Tag Archives: book launch

Exhibition and launch of Club’s book about Radley Church

When: Saturday 1 October: 10.30 am to 5 pm and Sunday 2 October: 1.30 pm to 5 pm
Where: Radley Church, Church Road, Radley
About the book: The Story of a Village Church: St James the Great, Radley
Price: £12 plus P&P – available to buy online or at Radley Village Shop

Front cover of the Radley History Club book, 'The Story of a Village Church: St James the Great, Radley'

Carefully researched and recorded by various members of Radley History Club, the book tells us about the building itself, the church history which influenced it, and the people who were involved in it, right up to the present day.

Some 150 people visited the exhibition at Radley Parish Church over the two days/ The pews and chairs were cleared away to the sides of the church to create a welcoming space containing a series of displays based on various aspects of the Church and its history. Refreshments were kindly provided in the adjourning Church Room by Radley Women’s Institute.

‘Fascinating’, ‘excellent’, ‘informative’ and ‘very interesting’ are words that crop up time and time again in the comments in the visitors’ book at the exhibition.
Wonderful exhibition – so much we didn’t know. Thank you History Club.

What a fantastic display and I found out something I didn’t know about my grandfather.

View from the balcony of the church set up for the exhibition
View of the church set up for the exhibition

Topics covered by displays included:

  • Parish boundary
  • Origins and buildings
  • Patrons of Radley Church
  • Inside the Church
  • Clergy who have served Radley Church
  • The churchyard and cemeteries
  • The life of the Church today
  • Radley’s bells
  • Radley Church Choir

A timeline from 600 to 2016, which compared events in Radley with linked events in the wider world, attracted particular interest.

The exhibition was opened on the Saturday morning by Revd Pam McKellen who was presented by Club chairman, Richard Dudding, with a copy of the book signed by all the authors. On both days Radley Church’s bell-ringing team rang a short peal before the exhibition opened.

Richard Dudding and Revd Pam McKellan
Visitors study the display material

Floral arrangements around the Church illustrated key aspects of the life of a village church.

Adding further colour were the Sunday School banner and banners dating back to the late 19th century belonging to the Mothers’ Union in Radley and the Girls’ Friendly Society.

Exhibition: Radley Farms and Families 1600-2011

The exhibition in Radley Village Hall on 16-17 July 2011 told the story of Radley’s farms and families, past and present. Radley once had at least 17 farms, now it has just two – Peach Croft Farm and Lower Farm. The Club’s new book, Radley Farms and Families 1600-2011, charts the story of Radley’s farms and families over more than four centuries.

Display of old farming implements at the exhibition

The displays featured material from the Club archives on various farms (Walsh’s, Minchin’s, Wick, Pumney, Neat Home, Peach Croft, Park End, Church, Sugworth, Gooseacre, Home, Thrupp), the Stonhouse family, Radley people, farmhouses in the village, farming methods through the ages and aerial photographs of Radley. Rita and Brian Ford brought along many items from their collection of agricultural implements and memorabilia.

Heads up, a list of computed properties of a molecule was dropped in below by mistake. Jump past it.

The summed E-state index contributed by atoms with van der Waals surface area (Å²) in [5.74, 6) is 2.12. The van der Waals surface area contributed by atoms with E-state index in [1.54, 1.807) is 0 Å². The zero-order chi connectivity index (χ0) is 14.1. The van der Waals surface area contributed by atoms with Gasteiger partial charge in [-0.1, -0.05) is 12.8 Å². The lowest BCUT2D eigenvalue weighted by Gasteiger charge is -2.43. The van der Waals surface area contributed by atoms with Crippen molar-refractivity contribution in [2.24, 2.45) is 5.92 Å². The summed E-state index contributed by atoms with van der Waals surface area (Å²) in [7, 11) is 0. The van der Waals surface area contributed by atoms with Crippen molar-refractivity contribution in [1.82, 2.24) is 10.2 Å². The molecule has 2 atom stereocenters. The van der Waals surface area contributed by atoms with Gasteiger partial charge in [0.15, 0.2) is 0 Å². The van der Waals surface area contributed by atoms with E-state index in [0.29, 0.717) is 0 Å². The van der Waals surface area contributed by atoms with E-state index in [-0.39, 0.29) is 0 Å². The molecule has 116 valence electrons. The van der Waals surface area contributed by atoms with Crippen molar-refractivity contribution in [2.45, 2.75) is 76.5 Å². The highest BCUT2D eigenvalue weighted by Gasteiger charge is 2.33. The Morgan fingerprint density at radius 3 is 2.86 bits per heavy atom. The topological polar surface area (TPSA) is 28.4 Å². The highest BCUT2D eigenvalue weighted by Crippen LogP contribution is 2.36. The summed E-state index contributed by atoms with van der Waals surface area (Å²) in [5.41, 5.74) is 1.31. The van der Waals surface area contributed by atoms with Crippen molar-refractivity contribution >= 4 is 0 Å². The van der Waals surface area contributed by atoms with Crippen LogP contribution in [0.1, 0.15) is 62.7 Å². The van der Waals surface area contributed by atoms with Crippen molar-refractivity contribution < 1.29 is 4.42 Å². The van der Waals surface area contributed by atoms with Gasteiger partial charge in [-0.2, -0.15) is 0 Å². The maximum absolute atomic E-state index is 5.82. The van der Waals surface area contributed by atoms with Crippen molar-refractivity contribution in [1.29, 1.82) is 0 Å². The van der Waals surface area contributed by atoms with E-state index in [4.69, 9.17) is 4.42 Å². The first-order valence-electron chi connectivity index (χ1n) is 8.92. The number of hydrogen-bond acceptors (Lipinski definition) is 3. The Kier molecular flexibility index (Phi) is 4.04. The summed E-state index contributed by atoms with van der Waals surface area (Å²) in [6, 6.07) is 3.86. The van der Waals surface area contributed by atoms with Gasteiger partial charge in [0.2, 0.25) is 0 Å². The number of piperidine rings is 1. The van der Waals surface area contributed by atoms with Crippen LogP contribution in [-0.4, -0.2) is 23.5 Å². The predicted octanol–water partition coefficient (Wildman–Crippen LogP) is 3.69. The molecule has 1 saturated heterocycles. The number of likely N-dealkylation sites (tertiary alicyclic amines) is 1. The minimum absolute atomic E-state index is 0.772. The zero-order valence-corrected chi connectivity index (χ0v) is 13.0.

Display board about Gooseacre Farm
Display board about Church Farm

Over 300 people visited the exhibition during the course of the two days.
“A very interesting exhibition which has brought back some lovely memories”
“Very professional – an excellent farming history”

Corn grinder
Display of horse brasses

Exhibition: History of Radley Primary School

Reunions and memories were the order of the day for many of the several hundred visitors who came to Radley History Club’s exhibition on 12/13 July 2008 on the history of Radley Church of England Primary School. The School has been part of the village of Radley for over 150 years and its history is typical of that of many rural schools in the area.

Enlarged section of Ordnance Survey Map 1875 showing the layout of the school area at that time

Held in the Old School Building (first built in 1872 and extended in 1892), the exhibition used maps, photos, copies of old documents, press cuttings and extracts from the school’s log books to move through the ages from the school’s development in the 19th century, the early years of the 20th century, the 1940s/1950s, and 1960s onwards to the present day.

Display board about the early years of the school
Display board about the early years of the school

The pupils of today featured in a film made as part of the Club’s two-year project with Radley Primary School.

Visitors to the exhibition could experience a Victorian classroom complete with lamp, stove, maps and cane; children and adults could sit in an old school desk and try writing with an old-fashioned dip pen and ink well. Or ring the old school bell. Club members set the scene by dressing up in Victorian costume to greet visitors.

The exhibition saw the launch of a new book, The History of Radley C E Primary Schoolby Christine Wootton. The book describes how the school buildings changed over the years but concentrates on the people who worked and studied at Radley Primary School between 1851 and 2007. One visitor to the exhibition, Gerald Jeacock, was thrilled to find the book recorded his achievement in 1935 of winning the Bishop’s prize.

The exhibition was opened by the current headteacher, Frances Lockwood, who was presented with a copy of the book for the school by Tony Rogerson in his guise as the Rev. John Ratcliffe, the vicar of Radley at the time the school began.

From left-to-right: Tony Rogerson, Joan Gibbs, Frances Lockwood (head teacher), Christine Wootton (chairman),
Chris Gasson (Clerk of the Green Cloth), Rita Ford and Eric Blanks